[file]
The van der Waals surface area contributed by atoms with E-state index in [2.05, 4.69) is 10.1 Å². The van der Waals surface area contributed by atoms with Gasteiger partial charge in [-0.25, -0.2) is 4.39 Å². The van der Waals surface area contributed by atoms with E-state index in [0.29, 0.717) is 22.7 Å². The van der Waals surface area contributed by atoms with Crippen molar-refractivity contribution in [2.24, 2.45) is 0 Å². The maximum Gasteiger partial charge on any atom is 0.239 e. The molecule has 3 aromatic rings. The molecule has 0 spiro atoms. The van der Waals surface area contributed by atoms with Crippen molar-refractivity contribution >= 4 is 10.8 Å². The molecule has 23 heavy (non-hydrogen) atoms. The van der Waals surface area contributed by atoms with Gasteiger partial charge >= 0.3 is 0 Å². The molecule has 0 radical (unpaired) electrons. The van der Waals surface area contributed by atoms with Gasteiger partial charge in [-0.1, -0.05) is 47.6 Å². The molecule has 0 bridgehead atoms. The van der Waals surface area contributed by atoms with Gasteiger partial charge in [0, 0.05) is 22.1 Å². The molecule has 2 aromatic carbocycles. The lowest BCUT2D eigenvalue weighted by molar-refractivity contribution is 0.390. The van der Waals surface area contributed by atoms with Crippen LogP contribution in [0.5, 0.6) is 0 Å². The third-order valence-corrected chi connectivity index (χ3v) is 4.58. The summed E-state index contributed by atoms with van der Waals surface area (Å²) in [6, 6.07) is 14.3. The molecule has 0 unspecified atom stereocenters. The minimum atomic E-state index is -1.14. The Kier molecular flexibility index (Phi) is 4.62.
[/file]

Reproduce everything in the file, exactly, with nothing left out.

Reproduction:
The van der Waals surface area contributed by atoms with E-state index in [2.05, 4.69) is 10.1 Å². The van der Waals surface area contributed by atoms with Gasteiger partial charge in [-0.25, -0.2) is 4.39 Å². The van der Waals surface area contributed by atoms with E-state index in [0.29, 0.717) is 22.7 Å². The van der Waals surface area contributed by atoms with Crippen molar-refractivity contribution in [2.24, 2.45) is 0 Å². The maximum Gasteiger partial charge on any atom is 0.239 e. The molecule has 3 aromatic rings. The molecule has 0 spiro atoms. The van der Waals surface area contributed by atoms with Crippen molar-refractivity contribution >= 4 is 10.8 Å². The molecule has 23 heavy (non-hydrogen) atoms. The van der Waals surface area contributed by atoms with Gasteiger partial charge >= 0.3 is 0 Å². The molecule has 0 radical (unpaired) electrons. The van der Waals surface area contributed by atoms with Gasteiger partial charge in [-0.1, -0.05) is 47.6 Å². The molecule has 0 bridgehead atoms. The van der Waals surface area contributed by atoms with Gasteiger partial charge in [0, 0.05) is 22.1 Å². The molecule has 2 aromatic carbocycles. The lowest BCUT2D eigenvalue weighted by molar-refractivity contribution is 0.390. The van der Waals surface area contributed by atoms with Crippen LogP contribution in [0.5, 0.6) is 0 Å². The third-order valence-corrected chi connectivity index (χ3v) is 4.58. The summed E-state index contributed by atoms with van der Waals surface area (Å²) in [6, 6.07) is 14.3. The molecule has 0 unspecified atom stereocenters. The minimum atomic E-state index is -1.14. The Kier molecular flexibility index (Phi) is 4.62.